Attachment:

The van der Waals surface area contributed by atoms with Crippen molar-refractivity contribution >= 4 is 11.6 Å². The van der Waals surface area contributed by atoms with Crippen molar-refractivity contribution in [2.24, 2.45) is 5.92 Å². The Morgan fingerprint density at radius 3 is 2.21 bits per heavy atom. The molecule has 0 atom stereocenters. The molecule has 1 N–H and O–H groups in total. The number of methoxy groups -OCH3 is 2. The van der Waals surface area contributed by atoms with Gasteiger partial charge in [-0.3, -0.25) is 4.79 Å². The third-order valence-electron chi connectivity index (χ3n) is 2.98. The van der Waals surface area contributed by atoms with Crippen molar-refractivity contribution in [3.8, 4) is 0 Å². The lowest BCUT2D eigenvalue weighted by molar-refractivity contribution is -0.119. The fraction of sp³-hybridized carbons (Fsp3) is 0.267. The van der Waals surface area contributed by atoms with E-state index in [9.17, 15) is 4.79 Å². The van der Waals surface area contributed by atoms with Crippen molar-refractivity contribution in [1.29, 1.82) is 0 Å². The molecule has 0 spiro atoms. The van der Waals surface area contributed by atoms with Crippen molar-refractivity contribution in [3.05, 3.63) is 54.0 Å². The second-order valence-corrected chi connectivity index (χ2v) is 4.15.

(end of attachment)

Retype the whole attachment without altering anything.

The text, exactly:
The van der Waals surface area contributed by atoms with Crippen molar-refractivity contribution >= 4 is 11.6 Å². The van der Waals surface area contributed by atoms with Crippen molar-refractivity contribution in [2.24, 2.45) is 5.92 Å². The Morgan fingerprint density at radius 3 is 2.21 bits per heavy atom. The molecule has 0 atom stereocenters. The molecule has 1 N–H and O–H groups in total. The number of methoxy groups -OCH3 is 2. The van der Waals surface area contributed by atoms with Gasteiger partial charge in [-0.3, -0.25) is 4.79 Å². The third-order valence-electron chi connectivity index (χ3n) is 2.98. The van der Waals surface area contributed by atoms with Crippen molar-refractivity contribution in [3.8, 4) is 0 Å². The lowest BCUT2D eigenvalue weighted by molar-refractivity contribution is -0.119. The fraction of sp³-hybridized carbons (Fsp3) is 0.267. The van der Waals surface area contributed by atoms with E-state index in [9.17, 15) is 4.79 Å². The van der Waals surface area contributed by atoms with Crippen molar-refractivity contribution in [1.29, 1.82) is 0 Å². The molecule has 0 spiro atoms. The van der Waals surface area contributed by atoms with Crippen molar-refractivity contribution in [3.05, 3.63) is 54.0 Å². The second-order valence-corrected chi connectivity index (χ2v) is 4.15.